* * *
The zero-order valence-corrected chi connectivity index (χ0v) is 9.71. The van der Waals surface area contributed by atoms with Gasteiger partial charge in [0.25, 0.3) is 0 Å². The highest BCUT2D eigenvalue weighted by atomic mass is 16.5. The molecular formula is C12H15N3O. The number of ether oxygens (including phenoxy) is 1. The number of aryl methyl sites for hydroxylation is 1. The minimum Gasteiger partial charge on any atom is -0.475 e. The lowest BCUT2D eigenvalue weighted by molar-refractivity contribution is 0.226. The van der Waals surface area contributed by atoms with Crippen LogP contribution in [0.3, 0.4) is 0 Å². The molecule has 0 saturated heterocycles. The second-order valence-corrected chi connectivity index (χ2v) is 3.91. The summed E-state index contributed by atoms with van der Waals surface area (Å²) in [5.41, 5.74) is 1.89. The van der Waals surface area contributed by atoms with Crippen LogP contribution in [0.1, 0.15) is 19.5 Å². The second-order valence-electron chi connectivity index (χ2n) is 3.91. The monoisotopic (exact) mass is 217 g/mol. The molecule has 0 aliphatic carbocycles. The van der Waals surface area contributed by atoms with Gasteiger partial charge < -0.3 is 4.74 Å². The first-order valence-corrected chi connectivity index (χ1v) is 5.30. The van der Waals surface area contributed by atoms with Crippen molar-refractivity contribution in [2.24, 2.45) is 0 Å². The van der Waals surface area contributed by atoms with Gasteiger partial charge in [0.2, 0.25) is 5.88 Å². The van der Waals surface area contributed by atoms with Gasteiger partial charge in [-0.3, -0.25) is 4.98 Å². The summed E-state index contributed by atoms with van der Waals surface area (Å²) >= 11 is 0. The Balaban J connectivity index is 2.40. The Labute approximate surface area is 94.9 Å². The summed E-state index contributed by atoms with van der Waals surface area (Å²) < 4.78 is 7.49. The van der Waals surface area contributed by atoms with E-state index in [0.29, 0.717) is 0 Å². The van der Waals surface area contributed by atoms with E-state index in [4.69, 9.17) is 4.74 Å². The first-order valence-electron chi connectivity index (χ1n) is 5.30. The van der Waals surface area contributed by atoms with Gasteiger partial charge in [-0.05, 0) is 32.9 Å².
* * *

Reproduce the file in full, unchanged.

The zero-order valence-corrected chi connectivity index (χ0v) is 9.71. The van der Waals surface area contributed by atoms with Gasteiger partial charge in [0.25, 0.3) is 0 Å². The highest BCUT2D eigenvalue weighted by atomic mass is 16.5. The molecular formula is C12H15N3O. The number of ether oxygens (including phenoxy) is 1. The number of aryl methyl sites for hydroxylation is 1. The minimum Gasteiger partial charge on any atom is -0.475 e. The lowest BCUT2D eigenvalue weighted by molar-refractivity contribution is 0.226. The van der Waals surface area contributed by atoms with Crippen LogP contribution in [0.3, 0.4) is 0 Å². The molecule has 0 saturated heterocycles. The second-order valence-corrected chi connectivity index (χ2v) is 3.91. The summed E-state index contributed by atoms with van der Waals surface area (Å²) in [5.41, 5.74) is 1.89. The van der Waals surface area contributed by atoms with Crippen LogP contribution in [0.1, 0.15) is 19.5 Å². The second-order valence-electron chi connectivity index (χ2n) is 3.91. The monoisotopic (exact) mass is 217 g/mol. The molecule has 0 aliphatic carbocycles. The van der Waals surface area contributed by atoms with Gasteiger partial charge < -0.3 is 4.74 Å². The first-order valence-corrected chi connectivity index (χ1v) is 5.30. The van der Waals surface area contributed by atoms with Crippen molar-refractivity contribution in [2.24, 2.45) is 0 Å². The van der Waals surface area contributed by atoms with Gasteiger partial charge in [0.2, 0.25) is 5.88 Å². The van der Waals surface area contributed by atoms with Gasteiger partial charge in [-0.3, -0.25) is 4.98 Å². The summed E-state index contributed by atoms with van der Waals surface area (Å²) >= 11 is 0. The Balaban J connectivity index is 2.40. The Labute approximate surface area is 94.9 Å². The summed E-state index contributed by atoms with van der Waals surface area (Å²) < 4.78 is 7.49. The van der Waals surface area contributed by atoms with E-state index in [0.29, 0.717) is 0 Å². The van der Waals surface area contributed by atoms with E-state index in [4.69, 9.17) is 4.74 Å². The first-order valence-electron chi connectivity index (χ1n) is 5.30. The van der Waals surface area contributed by atoms with Gasteiger partial charge in [-0.05, 0) is 32.9 Å².